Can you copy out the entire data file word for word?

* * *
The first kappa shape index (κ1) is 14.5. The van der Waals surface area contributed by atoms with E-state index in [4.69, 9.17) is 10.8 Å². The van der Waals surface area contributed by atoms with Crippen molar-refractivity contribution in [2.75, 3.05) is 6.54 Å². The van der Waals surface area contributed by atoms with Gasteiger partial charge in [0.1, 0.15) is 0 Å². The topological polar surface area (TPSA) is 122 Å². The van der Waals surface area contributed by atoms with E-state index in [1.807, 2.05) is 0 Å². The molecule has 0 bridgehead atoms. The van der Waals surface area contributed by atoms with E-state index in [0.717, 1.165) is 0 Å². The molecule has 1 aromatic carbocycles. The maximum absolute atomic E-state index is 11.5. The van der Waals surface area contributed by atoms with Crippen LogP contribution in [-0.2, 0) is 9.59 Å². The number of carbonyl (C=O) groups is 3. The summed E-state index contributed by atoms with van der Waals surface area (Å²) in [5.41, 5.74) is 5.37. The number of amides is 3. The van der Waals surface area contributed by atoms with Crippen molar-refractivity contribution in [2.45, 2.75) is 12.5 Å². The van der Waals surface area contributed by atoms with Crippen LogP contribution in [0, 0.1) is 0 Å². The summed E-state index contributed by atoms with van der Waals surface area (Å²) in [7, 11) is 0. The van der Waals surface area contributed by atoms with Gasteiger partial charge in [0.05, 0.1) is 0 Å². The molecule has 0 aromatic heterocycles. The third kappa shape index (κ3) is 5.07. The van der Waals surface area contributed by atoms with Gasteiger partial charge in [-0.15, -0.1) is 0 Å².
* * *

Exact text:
The first kappa shape index (κ1) is 14.5. The van der Waals surface area contributed by atoms with E-state index in [4.69, 9.17) is 10.8 Å². The van der Waals surface area contributed by atoms with Crippen molar-refractivity contribution in [2.75, 3.05) is 6.54 Å². The van der Waals surface area contributed by atoms with Gasteiger partial charge in [0.1, 0.15) is 0 Å². The topological polar surface area (TPSA) is 122 Å². The van der Waals surface area contributed by atoms with E-state index in [1.807, 2.05) is 0 Å². The molecule has 0 bridgehead atoms. The van der Waals surface area contributed by atoms with E-state index in [0.717, 1.165) is 0 Å². The molecule has 1 aromatic carbocycles. The maximum absolute atomic E-state index is 11.5. The van der Waals surface area contributed by atoms with Crippen LogP contribution in [-0.2, 0) is 9.59 Å². The number of carbonyl (C=O) groups is 3. The summed E-state index contributed by atoms with van der Waals surface area (Å²) in [5.41, 5.74) is 5.37. The number of amides is 3. The van der Waals surface area contributed by atoms with Crippen molar-refractivity contribution in [2.45, 2.75) is 12.5 Å². The van der Waals surface area contributed by atoms with Crippen LogP contribution in [0, 0.1) is 0 Å². The summed E-state index contributed by atoms with van der Waals surface area (Å²) in [7, 11) is 0. The van der Waals surface area contributed by atoms with Gasteiger partial charge in [0.05, 0.1) is 0 Å². The molecule has 0 aromatic heterocycles. The third kappa shape index (κ3) is 5.07. The van der Waals surface area contributed by atoms with Gasteiger partial charge in [-0.15, -0.1) is 0 Å².